Thuja occidentalis Cupressaceae
Eastern or American Arborvitae, Eastern White-cedar THEW-ya ok-si-den-TA-lis
- Conifer, evergreen tree/shrub, to 40 ft (12 m) high, broad pyramidal, branches erect and out spreading, densely crowded. Bark reddish brown, fissured into narrow ridges covered with elogated scales. Leaves in flattened branchlets, each scale-like, 2 mm long, abruptly pointed, those on the main axes conspicuously glandular, bright green above and pale green below, may become yellow-brown in winter. Male catkins globose with 3 pairs of stamens. Cones oblong, 8 mm long, light brown.
- Sun. Prefers a deep, well-drained soil. When established it can withstand considerable heat and drought. Often used for hedges. Susceptible to winter burn. Some cultivars, such as 'Smaragd' (syn. 'Emerald' or 'Emerald Smaragd'), 'Nigra', and 'Tecny' do not discolor in winter.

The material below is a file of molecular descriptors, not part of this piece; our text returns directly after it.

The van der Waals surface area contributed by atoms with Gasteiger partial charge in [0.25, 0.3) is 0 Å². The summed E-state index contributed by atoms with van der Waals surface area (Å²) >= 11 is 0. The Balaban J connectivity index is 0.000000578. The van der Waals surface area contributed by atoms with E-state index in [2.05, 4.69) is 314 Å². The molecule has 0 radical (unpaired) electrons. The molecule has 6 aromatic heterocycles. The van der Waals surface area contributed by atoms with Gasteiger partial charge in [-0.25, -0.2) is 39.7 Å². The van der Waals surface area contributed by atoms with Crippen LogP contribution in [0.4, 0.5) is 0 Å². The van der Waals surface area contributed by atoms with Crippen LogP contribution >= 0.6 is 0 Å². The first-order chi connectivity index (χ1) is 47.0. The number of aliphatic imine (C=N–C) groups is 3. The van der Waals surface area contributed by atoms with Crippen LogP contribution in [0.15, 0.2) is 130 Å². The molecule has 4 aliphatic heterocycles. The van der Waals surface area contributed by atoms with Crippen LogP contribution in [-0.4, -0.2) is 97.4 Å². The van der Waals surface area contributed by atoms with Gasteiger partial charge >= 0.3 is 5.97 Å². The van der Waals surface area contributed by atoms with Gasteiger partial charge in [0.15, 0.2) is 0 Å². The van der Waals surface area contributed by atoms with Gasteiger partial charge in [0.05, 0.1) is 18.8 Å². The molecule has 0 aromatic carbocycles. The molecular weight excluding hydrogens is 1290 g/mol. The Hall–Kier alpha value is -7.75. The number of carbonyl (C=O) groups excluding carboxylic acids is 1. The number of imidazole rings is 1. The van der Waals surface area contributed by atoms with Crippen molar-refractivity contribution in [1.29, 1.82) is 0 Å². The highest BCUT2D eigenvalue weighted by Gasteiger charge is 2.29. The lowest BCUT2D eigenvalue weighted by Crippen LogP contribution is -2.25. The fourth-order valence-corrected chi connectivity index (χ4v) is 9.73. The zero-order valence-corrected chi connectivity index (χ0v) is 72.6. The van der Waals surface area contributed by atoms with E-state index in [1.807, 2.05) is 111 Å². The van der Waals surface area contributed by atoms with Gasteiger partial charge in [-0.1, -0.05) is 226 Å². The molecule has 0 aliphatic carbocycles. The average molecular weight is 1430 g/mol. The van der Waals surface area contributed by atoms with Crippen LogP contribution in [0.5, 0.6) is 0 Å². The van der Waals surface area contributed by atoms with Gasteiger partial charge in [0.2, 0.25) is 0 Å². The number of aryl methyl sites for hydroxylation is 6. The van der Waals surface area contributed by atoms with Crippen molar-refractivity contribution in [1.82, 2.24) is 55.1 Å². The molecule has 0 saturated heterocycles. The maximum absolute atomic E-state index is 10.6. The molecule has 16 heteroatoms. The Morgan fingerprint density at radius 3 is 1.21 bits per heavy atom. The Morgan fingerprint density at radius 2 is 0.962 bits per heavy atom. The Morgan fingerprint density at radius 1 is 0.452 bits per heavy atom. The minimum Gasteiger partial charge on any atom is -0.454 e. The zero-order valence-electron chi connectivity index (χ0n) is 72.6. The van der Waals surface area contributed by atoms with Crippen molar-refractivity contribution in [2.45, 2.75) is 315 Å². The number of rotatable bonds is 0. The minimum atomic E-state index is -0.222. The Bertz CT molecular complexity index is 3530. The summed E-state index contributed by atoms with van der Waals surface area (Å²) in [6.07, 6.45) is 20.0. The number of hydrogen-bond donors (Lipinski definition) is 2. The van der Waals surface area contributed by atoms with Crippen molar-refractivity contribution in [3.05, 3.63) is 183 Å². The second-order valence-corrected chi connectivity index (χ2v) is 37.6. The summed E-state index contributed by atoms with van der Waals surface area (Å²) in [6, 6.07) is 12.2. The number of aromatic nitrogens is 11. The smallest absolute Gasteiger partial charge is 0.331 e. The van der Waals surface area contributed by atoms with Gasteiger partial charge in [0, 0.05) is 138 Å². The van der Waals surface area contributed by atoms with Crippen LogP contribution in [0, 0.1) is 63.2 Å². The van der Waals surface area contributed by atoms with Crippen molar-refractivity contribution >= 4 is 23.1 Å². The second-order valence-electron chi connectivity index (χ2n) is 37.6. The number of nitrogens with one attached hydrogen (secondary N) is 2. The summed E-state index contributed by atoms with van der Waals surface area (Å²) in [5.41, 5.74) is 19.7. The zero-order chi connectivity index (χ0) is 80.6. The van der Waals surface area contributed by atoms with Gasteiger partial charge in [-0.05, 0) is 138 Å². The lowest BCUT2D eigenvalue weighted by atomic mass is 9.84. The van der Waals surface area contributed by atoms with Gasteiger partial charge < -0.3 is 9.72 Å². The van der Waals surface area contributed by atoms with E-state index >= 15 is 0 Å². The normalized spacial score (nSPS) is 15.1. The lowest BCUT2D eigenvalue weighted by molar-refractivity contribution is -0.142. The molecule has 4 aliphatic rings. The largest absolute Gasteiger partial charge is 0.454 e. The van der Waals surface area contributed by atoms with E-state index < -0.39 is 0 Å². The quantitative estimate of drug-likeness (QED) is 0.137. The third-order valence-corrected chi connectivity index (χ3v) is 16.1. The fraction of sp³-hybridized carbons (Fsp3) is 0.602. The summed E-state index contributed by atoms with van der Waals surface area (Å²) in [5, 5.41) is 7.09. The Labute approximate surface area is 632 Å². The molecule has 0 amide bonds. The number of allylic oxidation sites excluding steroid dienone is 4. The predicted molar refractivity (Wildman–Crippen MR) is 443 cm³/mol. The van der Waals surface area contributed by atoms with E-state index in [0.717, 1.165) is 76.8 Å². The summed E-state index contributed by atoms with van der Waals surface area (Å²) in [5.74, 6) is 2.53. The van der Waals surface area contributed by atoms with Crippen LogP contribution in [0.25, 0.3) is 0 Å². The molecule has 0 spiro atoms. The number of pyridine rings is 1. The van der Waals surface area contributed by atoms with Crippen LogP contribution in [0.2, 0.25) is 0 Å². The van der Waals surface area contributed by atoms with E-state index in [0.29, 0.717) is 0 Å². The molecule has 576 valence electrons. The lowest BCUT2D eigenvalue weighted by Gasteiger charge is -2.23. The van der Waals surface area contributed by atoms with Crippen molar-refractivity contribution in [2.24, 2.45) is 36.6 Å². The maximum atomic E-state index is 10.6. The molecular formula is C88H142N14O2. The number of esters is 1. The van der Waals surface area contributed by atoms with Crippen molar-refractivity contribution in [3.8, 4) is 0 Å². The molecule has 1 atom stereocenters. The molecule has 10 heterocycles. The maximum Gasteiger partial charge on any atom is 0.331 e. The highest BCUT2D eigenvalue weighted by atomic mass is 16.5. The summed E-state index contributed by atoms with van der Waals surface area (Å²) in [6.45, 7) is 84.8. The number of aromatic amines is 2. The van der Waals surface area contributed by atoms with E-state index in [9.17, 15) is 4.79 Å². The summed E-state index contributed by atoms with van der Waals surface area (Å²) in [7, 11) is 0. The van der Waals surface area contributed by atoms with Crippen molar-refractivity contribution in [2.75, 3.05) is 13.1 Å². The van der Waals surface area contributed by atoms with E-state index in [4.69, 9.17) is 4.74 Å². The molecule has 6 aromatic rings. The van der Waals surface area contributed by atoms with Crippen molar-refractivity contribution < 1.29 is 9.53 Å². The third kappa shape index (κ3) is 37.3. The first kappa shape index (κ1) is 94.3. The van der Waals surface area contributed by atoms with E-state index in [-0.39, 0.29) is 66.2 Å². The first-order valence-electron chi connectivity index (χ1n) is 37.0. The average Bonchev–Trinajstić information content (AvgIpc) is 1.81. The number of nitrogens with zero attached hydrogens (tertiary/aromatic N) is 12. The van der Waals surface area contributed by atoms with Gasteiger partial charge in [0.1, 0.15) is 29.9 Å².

- Native to USDA Zone (2)3 The species is native from eastern to cental North America; from
Nova Scotia east to Manitoba and south to Illinois, Tennessee and North Carolina.
- Many cultivars:
- Some are narrow, columnar or cone-shaped (e.g., 'Brandon', 'Degroot's Spire', 'Smaragd', 'Nigra', and 'Pyramidalis'). A narrow pyramidal form tends to come true from seed, but seedlings are not necessarily uniform in cultivation.
- Some cultivars have a dwarf, compact, and/or globular habit (e.g., 'Danica', 'Globosa', 'Little Gem', 'Sherwood Moss', 'Tiny Tim', and 'Woodwardii').
- Others cultivars have golden or variegated foliage (e.g., 'George Washington',
'Gold Spot', 'Golden Globe', 'Rheingold', 'Sherwood Frost', 'Sunkist', and 'Yellow Ribbon').
- One has a weeping habit ('Pendula').
- Another has tread-like branchlets ('Filiformis').
- Occasionally used in bonsai.
- occidentalis: the western world (as opposed to orientalis, eastern, i.e., the Orient).
- Oregon State Univ. campus: northwest Market Place West (West International Hall)..